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Arch Hellen Med, 35(Supplement 1), 2018, 36-45


Is there an impact of economic recession on criminality?
Analyzing data from the recent international and Greek crisis

G. Konstantakopoulos,1,2 G. Tsouvelas,1 V. Kontaxakis1
1First Department of Psychiatry, Athens University Medical School, Eginition Hospital, Athens, Greece,
2Department of Psychosis Studies, Institute of Psychiatry, Psychology and Neuroscience, King's College London, UK

A substantial body of research indicates that certain socio-economic factors, such as poverty, income inequalities and unemployment, are strongly associated with criminality, violence rates and public health in general. Recent studies have shown that crime rates increase during economic recessions and decrease during recovery. However, the fact that these findings are controversial limits their generalizability. The current literature review examines the relationship of criminality with economic recessions and specific economic factors, as well as the new empirical evidence derived from the recent economic crisis, which intensely affected many countries worldwide. Most longitudinal studies make evident a clear impact of economic cycles on property crime but not on violent crime. Among specific macro-economic factors, the role of unemployment has been most thoroughly studied and a significant impact of unemployment on criminality, and especially on property crime, has been found. It is of great interest to compare the current international evidence, as well as the data form longitudinal studies, with the respective findings from the current economic crisis in Greece. During the years 2008–2014 in Greece, there was a significant and continuous increase in many but not all crime types. Divergences and peculiarities in crime rate changes observed during the recent international economic crisis could be useful material for further reflections and investigations on possible mediating factors in the relationship between recession and criminality.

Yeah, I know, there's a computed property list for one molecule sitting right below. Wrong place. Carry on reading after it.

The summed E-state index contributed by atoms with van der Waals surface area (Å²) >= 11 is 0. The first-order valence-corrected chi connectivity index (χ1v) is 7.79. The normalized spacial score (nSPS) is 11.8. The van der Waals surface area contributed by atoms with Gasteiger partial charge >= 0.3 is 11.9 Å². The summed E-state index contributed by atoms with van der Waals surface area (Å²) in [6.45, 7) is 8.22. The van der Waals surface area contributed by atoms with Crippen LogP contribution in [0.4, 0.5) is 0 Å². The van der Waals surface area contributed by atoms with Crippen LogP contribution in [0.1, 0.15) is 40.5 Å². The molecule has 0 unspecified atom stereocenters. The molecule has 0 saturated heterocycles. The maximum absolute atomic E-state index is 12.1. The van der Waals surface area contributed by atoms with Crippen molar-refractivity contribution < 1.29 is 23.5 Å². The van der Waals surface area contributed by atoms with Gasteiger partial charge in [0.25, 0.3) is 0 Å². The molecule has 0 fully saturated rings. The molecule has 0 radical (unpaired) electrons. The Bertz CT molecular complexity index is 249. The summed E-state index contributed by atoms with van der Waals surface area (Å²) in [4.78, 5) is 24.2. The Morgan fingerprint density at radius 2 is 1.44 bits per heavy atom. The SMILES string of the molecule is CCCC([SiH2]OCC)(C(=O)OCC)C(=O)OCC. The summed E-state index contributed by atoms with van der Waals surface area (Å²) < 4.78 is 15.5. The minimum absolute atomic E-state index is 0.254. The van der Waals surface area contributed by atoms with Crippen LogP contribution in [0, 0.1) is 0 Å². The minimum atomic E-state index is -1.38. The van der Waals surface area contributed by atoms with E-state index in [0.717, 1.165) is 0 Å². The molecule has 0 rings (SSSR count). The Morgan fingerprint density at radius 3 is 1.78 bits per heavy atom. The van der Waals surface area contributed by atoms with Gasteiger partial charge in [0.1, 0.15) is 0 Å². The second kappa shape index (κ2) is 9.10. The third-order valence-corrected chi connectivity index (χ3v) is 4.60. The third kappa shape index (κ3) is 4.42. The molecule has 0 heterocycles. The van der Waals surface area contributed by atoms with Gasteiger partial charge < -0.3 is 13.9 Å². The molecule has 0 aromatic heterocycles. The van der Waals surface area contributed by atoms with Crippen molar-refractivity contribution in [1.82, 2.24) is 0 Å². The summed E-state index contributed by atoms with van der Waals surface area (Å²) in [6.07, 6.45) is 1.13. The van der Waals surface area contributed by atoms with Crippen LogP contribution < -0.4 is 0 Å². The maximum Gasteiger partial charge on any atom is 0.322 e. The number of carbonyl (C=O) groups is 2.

Key words: Criminality, Economic crisis, Greece, Recession, Unemployment.

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